For all his fighting talk, El Zyr knows that if Rotana is to succeed, he will need to look outside of the Middle East to new markets such as Iraq and Qatar. At last month's Arabian Travel Market, Qatar Airways announced a partnership with the hotelier to operate a Doha-based hotel, the airline's first foray in the hospitality sector. El Zyr says he hopes the tie up will be the start of a continued partnership with the Qatari flag carrier. "Qatar Airways is an emerging company, it is a quality company and we would like to grow the partnership."

In 2007, Rotana announced a tie up with the Lebanese holding group Malia to manage a five-star hotel in Erbil, in the Iraqi Kurdistan region. The $55m hotel, which is expected to be operational by the end of this year, will be the first of two hotels in Iraq that Rotana plans to manage in the next few years.

The second property in Baghdad's International Green Zone will open in 2012 and both are expected to cater to Iraq's growing investment community as well as the 300,000 United Nations suppliers and contractors that also operate in the country. "We are adventurous. Only an adventurer would go and sign an agreement in Baghdad [but] we calculated our risks and we know to be the first in the market is key," he says.Being one of the first hotel operators in Iraq is not without its challenges. El Zyr is having to deploy around 200 of his own staff from existing hotels to manage the first property until it has trained local staff to a standard he is happy with.

"There are plenty of experienced [Iraqi] CEO hoteliers that are around the world, we've tried to contact a few of them but not many are interested to go back. But there is an age group, that has been to college and university and who speaks the language, that we can train," he says.

Bringing in staff is likely to make staying at one of its Iraqi hotels a more expensive experience compared to hotels in other more established markets. "Bringing in 200 people to open your hotel costs a lot of money because you have to give them hardship allowances, fly them in and give them accommodation. It will cost more money, 20-30 percent more operating costs," he says.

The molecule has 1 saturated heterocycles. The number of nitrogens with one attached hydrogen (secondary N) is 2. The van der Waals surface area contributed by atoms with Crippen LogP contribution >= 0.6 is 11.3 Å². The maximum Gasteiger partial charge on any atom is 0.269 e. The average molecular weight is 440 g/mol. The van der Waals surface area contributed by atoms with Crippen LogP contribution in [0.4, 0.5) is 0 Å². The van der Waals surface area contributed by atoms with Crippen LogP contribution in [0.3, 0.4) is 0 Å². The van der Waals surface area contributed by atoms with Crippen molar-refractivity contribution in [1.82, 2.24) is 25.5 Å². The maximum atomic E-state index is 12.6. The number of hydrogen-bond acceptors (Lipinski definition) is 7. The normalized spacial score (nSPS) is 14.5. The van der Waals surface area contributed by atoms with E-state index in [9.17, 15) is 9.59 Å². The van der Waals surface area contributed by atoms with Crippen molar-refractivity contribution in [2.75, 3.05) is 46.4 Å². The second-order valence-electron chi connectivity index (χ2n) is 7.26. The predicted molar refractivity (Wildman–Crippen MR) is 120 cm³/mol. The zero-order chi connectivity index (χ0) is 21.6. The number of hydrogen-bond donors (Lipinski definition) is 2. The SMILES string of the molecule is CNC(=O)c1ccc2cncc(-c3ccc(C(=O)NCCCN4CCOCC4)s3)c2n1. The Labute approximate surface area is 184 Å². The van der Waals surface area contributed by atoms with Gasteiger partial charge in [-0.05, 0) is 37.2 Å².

Saudi Arabia is also a big market for Rotana's expansion. The group is scheduled to open 17 four and five-star properties including hotel apartments and resorts, comprising 5,500 rooms by 2012. In line with the kingdom's strict rules, none of the hotels will serve alcohol. Although the company has a non-alcohol compliant brand called Reyhaan, EL Zyr doesn't anticipate this will form part of his expansion drive.

"We have opened one hotel so far, the Rose Rotana in Dubai. We also have one opening in Abu Dhabi in the next two to three weeks and we've opened one in Mecca," he says. "They are doing well, there is a market for it - there is a niche - but it's not growing. You're not going to see hundreds of hotels not serving alcohol in cities such as Dubai, Abu Dhabi, Beirut or Cairo but they'll always be demand for a limited number," he says.

There has also been a huge amount of talk surrounding Rotana's initial public offering (IPO). The firm has been looking into the possibility of selling its shares for some years and although it previously appointed Shuaa Capital to arrange the sale, El Zyr  says its unlikely to happen for at least another two years, when the market has picked up.

"The dream of every private company is to go public but at the same time going public will bring in a lot of unnecessary hardness, as much as it brings corporate governance and transparency," he explains. "Going public [means] you are going to raise cash. What do we do with that cash today? Is it the best time to invest? That really is the billion dirham question. I think going public will have to wait for better days, in two-three years."

Regardless of whether Rotana lists its shares in two years or 20 years, what El Zyr has managed to achieve is no mean feat for someone whose father was once worried about his son's choice of career.